In a converted paint factory in north-east London, Andrew Squires is about to lend £600 to an elderly Greek man who wants to buy a television for his daughter and a washing machine for his wife.
Mr Squires does not work for one of the payday lending companies clustered along the main road, nor is he one of the loan-sharks that lurk on the nearby housing estates. He works for a company that has raised £750,000 from wealthy individuals and borrowed £2.5m from three banks to try to prove there is another way to lend viably to the poor.
In the five years since the financial crisis, mainstream banks have recoiled from lending to riskier customers, creating a financial services vacuum into which a new breed of lender has swarmed.
The volume of payday loans – which are typically short-term, high-interest and quickly-approved – has more than tripled in four years. The practices of this growing sector have alarmed enough legislators to persuade the government this month to radically strengthen its oversight of the lenders and allow the regulator to cap interest rates and fees.
Fair Finance, the company Mr Squires works for, is also trying to fill the gap left by the banks, but in a “smarter, nicer, cheaper” way, according to its energetic founder, Faisel Rahman.
The 36 year-old started the company in 2005 after he returned to London from Bangladesh, where he had been working on microfinance projects at Grameen Bank, a pioneering Bangladeshi lender, and the World Bank. He wanted to try something similar with financially excluded people in the UK.
About two-thirds of Fair Finance’s customers are women, roughly 60 per cent live entirely on social security benefits and almost three-quarters are housing association or council tenants. The company charges them interest that is high enough to make some “affordable credit” activists wince, but low enough to be much cheaper than the alternatives for “subprime” borrowers.
In the converted factory in Dalston, Mr Squires’ white-haired customer agrees to pay £162 to borrow £600 for 52 weeks, an annual percentage rate of 55.5 per cent, much less than the typical £25-£30 a payday lender charges to borrow £100 for a month. He can also pay the loan off early without any charges, and miss a payment or two if he calls first.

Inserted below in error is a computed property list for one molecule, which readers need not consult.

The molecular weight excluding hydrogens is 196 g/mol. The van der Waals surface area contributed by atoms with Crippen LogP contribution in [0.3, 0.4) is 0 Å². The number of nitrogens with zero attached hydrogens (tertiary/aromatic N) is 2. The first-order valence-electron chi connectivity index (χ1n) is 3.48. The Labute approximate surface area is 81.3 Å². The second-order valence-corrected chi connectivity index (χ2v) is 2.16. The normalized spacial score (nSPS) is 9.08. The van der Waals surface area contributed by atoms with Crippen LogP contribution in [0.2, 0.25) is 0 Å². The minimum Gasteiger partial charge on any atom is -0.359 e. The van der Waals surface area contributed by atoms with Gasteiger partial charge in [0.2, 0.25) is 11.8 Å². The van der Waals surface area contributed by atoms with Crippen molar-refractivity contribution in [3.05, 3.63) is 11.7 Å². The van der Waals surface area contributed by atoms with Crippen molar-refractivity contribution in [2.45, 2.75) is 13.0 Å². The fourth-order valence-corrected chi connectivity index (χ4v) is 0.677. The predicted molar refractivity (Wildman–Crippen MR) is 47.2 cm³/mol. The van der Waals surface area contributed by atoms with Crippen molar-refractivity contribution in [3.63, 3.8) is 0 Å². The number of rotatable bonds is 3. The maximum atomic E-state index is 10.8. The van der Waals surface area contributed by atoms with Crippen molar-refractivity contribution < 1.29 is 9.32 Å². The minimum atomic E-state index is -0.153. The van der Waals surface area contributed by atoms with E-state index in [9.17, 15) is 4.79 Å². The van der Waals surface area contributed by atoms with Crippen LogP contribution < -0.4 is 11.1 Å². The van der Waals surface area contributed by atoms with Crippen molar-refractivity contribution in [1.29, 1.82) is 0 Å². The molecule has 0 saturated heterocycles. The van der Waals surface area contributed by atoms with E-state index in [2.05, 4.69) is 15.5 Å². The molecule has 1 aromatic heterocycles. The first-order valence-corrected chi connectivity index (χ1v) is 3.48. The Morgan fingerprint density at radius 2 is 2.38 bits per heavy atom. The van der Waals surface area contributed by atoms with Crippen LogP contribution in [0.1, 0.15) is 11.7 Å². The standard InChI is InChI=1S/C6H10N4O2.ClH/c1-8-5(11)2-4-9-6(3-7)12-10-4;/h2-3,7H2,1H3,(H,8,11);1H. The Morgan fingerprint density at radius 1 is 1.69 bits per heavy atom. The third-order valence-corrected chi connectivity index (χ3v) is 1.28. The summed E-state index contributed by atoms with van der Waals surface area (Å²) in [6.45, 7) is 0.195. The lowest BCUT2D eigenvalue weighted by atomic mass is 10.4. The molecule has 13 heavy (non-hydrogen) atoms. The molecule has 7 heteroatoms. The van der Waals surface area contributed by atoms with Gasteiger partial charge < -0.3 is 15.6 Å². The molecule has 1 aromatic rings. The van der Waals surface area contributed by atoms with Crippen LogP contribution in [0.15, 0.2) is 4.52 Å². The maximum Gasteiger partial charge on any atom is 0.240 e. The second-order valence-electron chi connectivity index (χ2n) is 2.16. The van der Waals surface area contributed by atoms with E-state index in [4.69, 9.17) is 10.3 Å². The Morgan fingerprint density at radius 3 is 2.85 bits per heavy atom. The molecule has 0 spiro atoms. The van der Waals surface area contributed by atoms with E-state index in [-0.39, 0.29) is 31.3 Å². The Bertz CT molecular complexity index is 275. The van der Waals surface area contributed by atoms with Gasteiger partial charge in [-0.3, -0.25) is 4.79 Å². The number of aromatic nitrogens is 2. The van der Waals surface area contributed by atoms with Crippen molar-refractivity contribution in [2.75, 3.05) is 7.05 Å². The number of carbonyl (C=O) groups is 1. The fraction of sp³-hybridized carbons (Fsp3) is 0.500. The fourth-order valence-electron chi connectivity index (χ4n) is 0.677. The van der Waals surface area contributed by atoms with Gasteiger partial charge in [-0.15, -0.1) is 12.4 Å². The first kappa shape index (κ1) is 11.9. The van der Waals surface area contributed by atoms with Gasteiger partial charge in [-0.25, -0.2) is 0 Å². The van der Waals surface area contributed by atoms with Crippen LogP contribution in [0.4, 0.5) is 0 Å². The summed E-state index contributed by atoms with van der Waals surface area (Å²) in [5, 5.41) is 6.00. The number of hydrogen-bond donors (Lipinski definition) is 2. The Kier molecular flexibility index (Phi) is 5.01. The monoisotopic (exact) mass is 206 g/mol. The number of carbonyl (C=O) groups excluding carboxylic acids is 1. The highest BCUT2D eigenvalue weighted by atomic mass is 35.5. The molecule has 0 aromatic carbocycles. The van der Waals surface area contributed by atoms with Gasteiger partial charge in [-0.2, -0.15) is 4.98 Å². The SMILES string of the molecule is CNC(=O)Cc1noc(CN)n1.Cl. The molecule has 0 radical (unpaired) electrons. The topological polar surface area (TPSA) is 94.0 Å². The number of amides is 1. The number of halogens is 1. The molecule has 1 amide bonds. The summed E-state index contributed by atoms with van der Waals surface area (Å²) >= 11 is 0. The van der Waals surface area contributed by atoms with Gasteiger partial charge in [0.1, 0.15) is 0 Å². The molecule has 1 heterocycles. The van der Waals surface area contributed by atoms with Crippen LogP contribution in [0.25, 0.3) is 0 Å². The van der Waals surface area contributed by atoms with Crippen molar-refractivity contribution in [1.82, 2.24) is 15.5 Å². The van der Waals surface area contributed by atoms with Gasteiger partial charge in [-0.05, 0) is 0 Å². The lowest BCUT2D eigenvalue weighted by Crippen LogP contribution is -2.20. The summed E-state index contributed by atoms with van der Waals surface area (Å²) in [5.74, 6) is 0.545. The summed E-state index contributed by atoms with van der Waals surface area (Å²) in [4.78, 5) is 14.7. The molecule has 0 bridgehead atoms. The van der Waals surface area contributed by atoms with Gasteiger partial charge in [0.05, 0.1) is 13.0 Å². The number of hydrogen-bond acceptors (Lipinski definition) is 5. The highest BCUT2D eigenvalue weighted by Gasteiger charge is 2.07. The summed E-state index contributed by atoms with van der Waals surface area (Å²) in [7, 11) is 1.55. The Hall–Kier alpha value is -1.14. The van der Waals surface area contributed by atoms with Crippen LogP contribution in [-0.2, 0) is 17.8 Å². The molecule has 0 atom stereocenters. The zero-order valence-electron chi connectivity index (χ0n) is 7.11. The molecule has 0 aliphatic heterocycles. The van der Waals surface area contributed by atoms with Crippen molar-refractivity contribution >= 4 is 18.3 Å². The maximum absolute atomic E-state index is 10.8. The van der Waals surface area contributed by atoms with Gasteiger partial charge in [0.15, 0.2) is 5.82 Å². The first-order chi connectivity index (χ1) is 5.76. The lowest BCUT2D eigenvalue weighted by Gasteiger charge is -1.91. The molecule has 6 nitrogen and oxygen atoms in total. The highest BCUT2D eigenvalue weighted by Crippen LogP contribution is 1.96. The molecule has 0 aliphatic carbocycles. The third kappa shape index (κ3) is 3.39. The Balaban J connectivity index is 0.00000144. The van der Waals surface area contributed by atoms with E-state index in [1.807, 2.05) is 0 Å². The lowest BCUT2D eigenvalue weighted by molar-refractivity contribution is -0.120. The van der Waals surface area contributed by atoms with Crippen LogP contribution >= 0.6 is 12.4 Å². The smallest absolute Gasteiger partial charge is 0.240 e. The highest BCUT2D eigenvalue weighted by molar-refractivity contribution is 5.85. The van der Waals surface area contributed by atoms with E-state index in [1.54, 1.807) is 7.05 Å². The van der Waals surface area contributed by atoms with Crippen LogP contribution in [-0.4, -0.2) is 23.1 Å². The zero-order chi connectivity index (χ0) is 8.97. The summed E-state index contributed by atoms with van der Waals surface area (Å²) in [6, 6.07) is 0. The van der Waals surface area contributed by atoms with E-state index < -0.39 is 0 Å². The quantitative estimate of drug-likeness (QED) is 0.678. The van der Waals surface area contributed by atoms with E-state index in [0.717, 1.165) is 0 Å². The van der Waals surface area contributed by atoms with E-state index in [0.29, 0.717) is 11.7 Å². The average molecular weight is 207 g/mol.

Does this business model pay for itself? Not yet, but Mr Rahman’s investors, many of them rich people who want to do something socially useful with their cash, clearly think it can in time.
He has promised them a capped 5 per cent annual return and repayment as the company becomes profitable, though he does not expect to break even until 2013-14.
Instead of the credit scores used by mainstream banks, or the sophisticated algorithms used by online lenders such as Wonga, Fair Finance relies on the judgment of its loan officers, who meet all their borrowers face-to-face.
“The whole movement around credit scoring was, ‘how do you take the human out of the decision?’ Humans are fallible, they might be biased,” says Mr Rahman. “I suppose [credit scoring] works with the vast majority, but [for people] on the margins – and now those margins are getting bigger – you need to understand the complexity.”
The loans from Fair Finance that have been in arrears for more than six months represent about 7 per cent of the total amount it has lent out.
Back at his desk, Mr Squires thumbs through the file of a man who is paying £344 a month in fees to three payday loan companies just to “roll over” his £1,900 of debt with them.
He hardly sounds creditworthy. But Mr Squires, who has met him and studied his bank statements, decides to lend him £2,000, which will pay off the payday lenders and leave him with monthly repayments of less than half the amount he has been paying in fees.
“There are three types of payers: good payers, won’t payers and can’t payers,” Mr Squires says. “He’s a good payer, someone just needs to give him a chance.”
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